De Beers Sees Diamond Demand Growing 4.5% on U.S., China

Source: De Beers via Bloomberg

De Beers is betting that increased sales in the world’s two largest markets will counter weakness in India, where volatility buying power. Close

De Beers is betting that increased sales in the world’s two largest markets will... Read More

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Source: De Beers via Bloomberg

De Beers is betting that increased sales in the world’s two largest markets will counter weakness in India, where volatility buying power.

Global diamond demand is set to accelerate this year, increasing by as much as 4.5 percent as Chinese and U.S. consumers buy more of the precious stones, according to De Beers, the biggest producer.

“Growth should be sustainable mainly because of the U.S. and China,” Chief Executive Officer Philippe Mellier said today in an interview with Francine Lacqua on Bloomberg Television’s “The Pulse.” Diamond consumption will climb by 4 percent to 4.5 percent, compared with about 3 percent in 2013, he said.

De Beers is betting that increased sales in the world’s two largest markets will counter weakness in India, where volatility in the rupee has reduced consumers’ buying power. De Beers, owned by Anglo American Plc (AAL), today reported a 12 percent increase in annual diamond production to 31.2 million carats.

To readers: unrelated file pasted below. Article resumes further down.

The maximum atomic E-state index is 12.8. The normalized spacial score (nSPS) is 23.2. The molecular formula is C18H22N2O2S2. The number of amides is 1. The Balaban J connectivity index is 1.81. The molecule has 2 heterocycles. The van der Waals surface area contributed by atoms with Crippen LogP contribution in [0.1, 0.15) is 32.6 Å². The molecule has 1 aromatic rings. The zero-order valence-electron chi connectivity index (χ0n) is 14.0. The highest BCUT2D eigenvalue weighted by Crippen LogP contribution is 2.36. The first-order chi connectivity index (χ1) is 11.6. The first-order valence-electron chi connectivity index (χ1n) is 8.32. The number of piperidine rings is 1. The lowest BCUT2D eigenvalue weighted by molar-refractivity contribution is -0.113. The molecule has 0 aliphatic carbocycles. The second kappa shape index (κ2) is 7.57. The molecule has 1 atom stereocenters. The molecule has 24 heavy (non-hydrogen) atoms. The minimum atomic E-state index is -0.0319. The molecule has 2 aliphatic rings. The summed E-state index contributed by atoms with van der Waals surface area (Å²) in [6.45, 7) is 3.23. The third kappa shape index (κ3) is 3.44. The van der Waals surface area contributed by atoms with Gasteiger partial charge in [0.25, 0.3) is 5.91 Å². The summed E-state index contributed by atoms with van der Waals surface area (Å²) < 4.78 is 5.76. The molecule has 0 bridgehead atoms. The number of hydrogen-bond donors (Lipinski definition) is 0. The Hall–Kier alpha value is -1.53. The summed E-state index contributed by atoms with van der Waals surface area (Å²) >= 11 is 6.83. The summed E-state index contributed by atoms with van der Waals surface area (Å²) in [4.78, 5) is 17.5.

Mellier said it was “too early” to say whether De Beers planned to increase rough diamond prices this year. The company will study demand before making a decision.

De Beers has been more aggressive in diamond pricing by cutting the discount between its selling prices and the secondary cash market since it broke with tradition in 2011 and appointed Mellier, a company outsider, as CEO.

Rough-diamond prices gained 10 percent last year as the U.S. economy recovered and Chinese shoppers bought more of the stones. Prices have more than doubled in the past five years, according to data compiled by WWW International Diamond Consultants Ltd.

Anglo American, based in London, bought the Oppenheimer family’s 40 percent stake in De Beers for $5.1 billion in 2012, increasing the company’s holding to 85 percent and ending the dynasty’s 80-year ownership. Botswana controls the rest of the business, founded more than 120 years ago.

To contact the reporter on this story: Thomas Biesheuvel in London at tbiesheuvel@bloomberg.net

To contact the editor responsible for this story: John Viljoen at jviljoen@bloomberg.net

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